Cannabinoids are potent anti-inflammatory agents, and they exert their effects through induction of apoptosis, inhibition of cell proliferation, suppression of cytokine production, and induction of T-regulatory cells (Tregs). In this review, we provide an in-depth description of all four different mechanisms, and we further discuss the immunosuppressive properties of cannabinoids in the context of inflammatory and autoimmune disease states triggered by cellular rather than humoral components of the immune system.

Apoptotic effects of cannabinoids on immune cell populations

One major mechanism of immunosuppression by cannabinoids is the induction of cell death or apoptosis in immune cell populations. Under normal conditions, apoptosis is required in order to maintain homeostasis, and it involves morphological changes (i.e., cell shrinkage, nuclear fragmentation, and membrane blebbing) as well as molecular changes (i.e., induction of caspases and cytochrome c leakage) [14]. The extrinsic pathway of apoptosis is initiated with the ligation of death receptors (i.e., CD95) on the cell surface, leading to the activation of major caspases, such as caspase 3, 8, and 10. The intrinsic pathway of apoptosis is initiated via mitochondria and caspase 9; cytochrome c and caspase 3 are the major players in the induction of cell death [14,15]. Macrophages and T cells. This study also showed that the process was mediated via the activation of Bcl-2 and caspases [16]. It was difficult to demonstrate the apoptotic effects of THC on lymphocytes in vivo, and our laboratory speculated that this might be due to the rapid clearance of dead cells by phagocytic cells. Therefore, we exposed C57BL/6 mice to 10 mg/ kg body weight THC and, after several time points (4, 6, 24, and 72 h), obtained lymphocytes from the thymus and spleen of these animals. The cells were incubated for 12– 24 h ex vivo, and since phagocytosis was excluded in the cultures, we detected significant levels of THC-induced apoptosis in T cells, B cells, and macrophages [17]. We have also demonstrated that THC induced higher levels of apoptosis in naive lymphocytes when compared with mitogen-activated lymphocytes because activated cells downregulated the levels of CB2 on their cell surface [17]. Several studies also reported THC-induced apoptosis in antigen-presenting cells. In bone marrow-derived dendritic cells (DCs), THC induced apoptosis via ligation of both CB1 and CB2 and activation of caspases such as caspase 2, 8, and 9. In vivo, THC administration decreased the number of splenic DCs, as well as MHCII expression by DCs [18,19]. Furthermore, THC increased Bcl-2 and caspase one activity in naive and lipopolysaccharide (LPS)-activated macrophages isolated from the peritoneal cavity of mice [16].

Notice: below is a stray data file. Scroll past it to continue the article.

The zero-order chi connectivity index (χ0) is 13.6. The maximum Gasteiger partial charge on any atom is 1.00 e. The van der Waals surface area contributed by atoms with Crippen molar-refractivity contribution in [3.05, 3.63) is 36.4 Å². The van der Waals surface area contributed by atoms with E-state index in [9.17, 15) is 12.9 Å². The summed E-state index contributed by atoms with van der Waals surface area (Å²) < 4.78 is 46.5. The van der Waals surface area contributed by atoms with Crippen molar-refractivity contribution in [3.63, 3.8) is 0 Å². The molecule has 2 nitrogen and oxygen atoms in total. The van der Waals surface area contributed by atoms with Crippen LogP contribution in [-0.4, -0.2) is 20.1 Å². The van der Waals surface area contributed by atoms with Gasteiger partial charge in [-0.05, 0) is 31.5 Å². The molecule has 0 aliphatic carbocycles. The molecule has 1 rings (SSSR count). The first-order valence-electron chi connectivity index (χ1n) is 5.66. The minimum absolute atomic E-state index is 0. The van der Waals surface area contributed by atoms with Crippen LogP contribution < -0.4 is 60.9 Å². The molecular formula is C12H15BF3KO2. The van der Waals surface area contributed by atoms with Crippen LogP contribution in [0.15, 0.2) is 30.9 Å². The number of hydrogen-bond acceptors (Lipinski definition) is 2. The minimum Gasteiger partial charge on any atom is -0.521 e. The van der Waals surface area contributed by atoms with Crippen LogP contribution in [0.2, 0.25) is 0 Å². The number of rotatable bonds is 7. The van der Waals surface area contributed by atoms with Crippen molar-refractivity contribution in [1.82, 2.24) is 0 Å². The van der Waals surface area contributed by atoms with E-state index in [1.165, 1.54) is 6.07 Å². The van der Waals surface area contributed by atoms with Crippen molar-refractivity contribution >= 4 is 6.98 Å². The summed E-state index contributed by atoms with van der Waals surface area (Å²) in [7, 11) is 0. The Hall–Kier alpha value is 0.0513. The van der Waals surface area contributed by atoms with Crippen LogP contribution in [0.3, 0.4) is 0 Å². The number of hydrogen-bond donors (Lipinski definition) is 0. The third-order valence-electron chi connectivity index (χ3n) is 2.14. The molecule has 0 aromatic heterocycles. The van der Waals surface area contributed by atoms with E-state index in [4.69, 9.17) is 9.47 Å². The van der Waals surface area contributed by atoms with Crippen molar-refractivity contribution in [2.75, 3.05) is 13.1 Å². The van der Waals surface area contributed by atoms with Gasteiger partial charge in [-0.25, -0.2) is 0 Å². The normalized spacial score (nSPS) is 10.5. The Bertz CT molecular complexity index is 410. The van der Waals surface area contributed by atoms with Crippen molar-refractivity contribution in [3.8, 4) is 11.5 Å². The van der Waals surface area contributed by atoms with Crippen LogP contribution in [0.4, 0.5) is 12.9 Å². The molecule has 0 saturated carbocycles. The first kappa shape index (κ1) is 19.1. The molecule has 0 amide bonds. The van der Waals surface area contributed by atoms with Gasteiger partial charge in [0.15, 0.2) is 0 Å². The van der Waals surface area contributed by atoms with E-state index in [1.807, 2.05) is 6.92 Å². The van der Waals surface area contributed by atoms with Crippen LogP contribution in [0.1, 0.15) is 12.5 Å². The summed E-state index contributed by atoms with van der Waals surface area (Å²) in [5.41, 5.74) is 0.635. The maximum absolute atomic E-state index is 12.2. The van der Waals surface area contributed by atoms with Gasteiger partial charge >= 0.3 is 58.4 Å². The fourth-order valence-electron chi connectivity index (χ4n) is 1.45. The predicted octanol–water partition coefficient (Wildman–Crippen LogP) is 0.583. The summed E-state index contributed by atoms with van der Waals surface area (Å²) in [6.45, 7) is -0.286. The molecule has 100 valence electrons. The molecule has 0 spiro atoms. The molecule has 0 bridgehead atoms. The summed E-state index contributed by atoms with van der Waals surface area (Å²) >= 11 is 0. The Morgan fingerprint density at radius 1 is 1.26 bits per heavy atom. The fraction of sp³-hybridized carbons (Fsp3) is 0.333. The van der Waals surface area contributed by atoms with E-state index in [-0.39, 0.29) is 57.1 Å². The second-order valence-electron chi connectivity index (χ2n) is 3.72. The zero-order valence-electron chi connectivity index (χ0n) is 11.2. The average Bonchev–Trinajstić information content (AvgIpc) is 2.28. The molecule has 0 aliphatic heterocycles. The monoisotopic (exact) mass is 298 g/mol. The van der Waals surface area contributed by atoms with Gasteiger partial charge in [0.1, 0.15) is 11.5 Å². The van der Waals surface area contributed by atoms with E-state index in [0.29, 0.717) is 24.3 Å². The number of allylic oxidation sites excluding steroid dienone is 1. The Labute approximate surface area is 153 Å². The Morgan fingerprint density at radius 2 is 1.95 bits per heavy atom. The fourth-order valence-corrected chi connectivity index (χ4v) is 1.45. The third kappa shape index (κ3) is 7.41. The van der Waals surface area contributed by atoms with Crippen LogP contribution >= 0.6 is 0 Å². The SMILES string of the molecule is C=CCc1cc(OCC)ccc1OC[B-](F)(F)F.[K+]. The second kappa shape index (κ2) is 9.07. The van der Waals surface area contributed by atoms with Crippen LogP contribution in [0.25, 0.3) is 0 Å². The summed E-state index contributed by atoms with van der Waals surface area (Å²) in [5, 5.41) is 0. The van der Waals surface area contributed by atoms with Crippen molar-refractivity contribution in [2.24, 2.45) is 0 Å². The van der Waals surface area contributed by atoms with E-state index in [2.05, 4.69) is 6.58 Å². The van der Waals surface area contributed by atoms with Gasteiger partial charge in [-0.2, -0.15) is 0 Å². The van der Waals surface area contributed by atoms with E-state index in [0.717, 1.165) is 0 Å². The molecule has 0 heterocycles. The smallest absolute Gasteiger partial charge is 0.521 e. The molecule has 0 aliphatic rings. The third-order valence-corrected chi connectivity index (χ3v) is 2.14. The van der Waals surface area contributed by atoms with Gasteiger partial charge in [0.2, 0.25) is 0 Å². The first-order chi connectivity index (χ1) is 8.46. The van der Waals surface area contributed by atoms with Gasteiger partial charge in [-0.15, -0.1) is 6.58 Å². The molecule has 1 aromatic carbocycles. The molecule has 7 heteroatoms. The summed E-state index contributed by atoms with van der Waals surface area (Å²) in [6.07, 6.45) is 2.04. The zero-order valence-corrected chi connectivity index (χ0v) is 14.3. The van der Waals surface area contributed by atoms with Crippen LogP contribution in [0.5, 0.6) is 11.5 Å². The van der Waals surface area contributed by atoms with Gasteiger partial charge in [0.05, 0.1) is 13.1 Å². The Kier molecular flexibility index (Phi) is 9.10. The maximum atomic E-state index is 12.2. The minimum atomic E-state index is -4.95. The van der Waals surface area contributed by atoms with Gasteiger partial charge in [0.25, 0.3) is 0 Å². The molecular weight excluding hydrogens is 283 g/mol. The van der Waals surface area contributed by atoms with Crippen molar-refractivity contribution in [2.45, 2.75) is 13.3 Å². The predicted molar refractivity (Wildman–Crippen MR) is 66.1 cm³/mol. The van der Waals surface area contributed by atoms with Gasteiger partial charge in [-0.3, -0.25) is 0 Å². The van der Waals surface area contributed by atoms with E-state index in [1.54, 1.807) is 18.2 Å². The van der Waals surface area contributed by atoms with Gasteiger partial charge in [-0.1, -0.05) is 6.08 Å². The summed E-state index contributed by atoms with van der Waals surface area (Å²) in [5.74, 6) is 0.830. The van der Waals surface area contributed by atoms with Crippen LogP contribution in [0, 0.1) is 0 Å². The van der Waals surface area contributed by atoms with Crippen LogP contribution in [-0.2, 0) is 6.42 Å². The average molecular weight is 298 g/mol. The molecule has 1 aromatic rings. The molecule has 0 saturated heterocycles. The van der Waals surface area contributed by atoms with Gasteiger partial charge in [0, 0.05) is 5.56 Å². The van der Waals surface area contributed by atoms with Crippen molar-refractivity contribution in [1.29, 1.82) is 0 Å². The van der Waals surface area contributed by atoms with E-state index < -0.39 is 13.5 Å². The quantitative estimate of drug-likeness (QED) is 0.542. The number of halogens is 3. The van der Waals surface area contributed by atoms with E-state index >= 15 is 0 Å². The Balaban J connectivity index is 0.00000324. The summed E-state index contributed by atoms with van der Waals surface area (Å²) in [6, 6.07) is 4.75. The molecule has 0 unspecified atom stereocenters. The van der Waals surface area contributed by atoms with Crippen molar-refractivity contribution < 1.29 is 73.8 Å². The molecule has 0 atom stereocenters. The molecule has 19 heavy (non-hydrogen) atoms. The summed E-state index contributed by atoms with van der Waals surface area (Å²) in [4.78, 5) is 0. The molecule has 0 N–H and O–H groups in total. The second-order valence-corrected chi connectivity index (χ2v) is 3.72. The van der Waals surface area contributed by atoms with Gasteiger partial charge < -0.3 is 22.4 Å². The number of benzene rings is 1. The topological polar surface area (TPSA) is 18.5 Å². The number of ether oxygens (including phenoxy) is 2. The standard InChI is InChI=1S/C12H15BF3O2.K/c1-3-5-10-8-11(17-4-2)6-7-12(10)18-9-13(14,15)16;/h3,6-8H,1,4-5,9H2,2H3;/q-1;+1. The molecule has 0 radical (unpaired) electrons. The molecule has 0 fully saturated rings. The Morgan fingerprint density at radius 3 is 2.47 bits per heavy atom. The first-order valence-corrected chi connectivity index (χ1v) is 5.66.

Other natural and synthetic cannabinoid compounds (CBD, AEA, academic acid [AjA], and JWH-015), whose structures are depicted in Table 1, have also been shown to induce apoptosis in murine and human T lymphocytes. Cannabidiol, the nonpsychoactive ingredient in cannabis, induced apoptosis in CD4+ and CD8+ T cells at 4–8-μM concentrations by increasing reactive oxygen species (ROS) production as well as caspase 3 and 8 activity [20].

Ajulemic acid, a side-chain synthetic analog of Δ(8)-THC-11-oic acid, has been shown to induce apoptosis in human peripheral blood T lymphocytes via the intrinsic pathway at concentrations of 1, 3, and 10 μM [21]. In addition, the use of synthetic CB2 agonist JWH-015 treatment in vitro led to cell death via both the death-receptor pathway and the intrinsic pathway. When JWH-015 was administered in vivo, the antigen-specific response to Staphylococcal enterotoxin A was inhibited significantly [22]. It is important to note that, unlike in immune cells, cannabinoids can protect from apoptosis in nontransformed cells of the CNS, which can play a protective role in autoimmune conditions such as multiple sclerosis. Cannabinoids protect against apoptosis of oligodendrocytes via CB1 and CB2 receptors by signaling through the PI3K/AKT pathway. In vivo and in vitro exposure to arachidonic-2-ethylamide (ACEA) and WIN55,212-12 protected the cells, while pretreatment with CB1 receptor antagonist SR141716A and CB2 receptor antagonist SR144528 blocked the action of these cannabinoids [23]. In a different study by Jackson et al., 3D mouse brain aggregate cell cultures were compared between wild-type mice and CB1 receptor knockout mice. IFN-γ treatment led to a decrease in the neurofilament-H expression in knockout cultures but not in wild-type cultures. In addition, caspase three activations were higher in knockout cultures, indicating a protective role of CB1 in neuronal cells [24].

Cannabinoid action on cytokines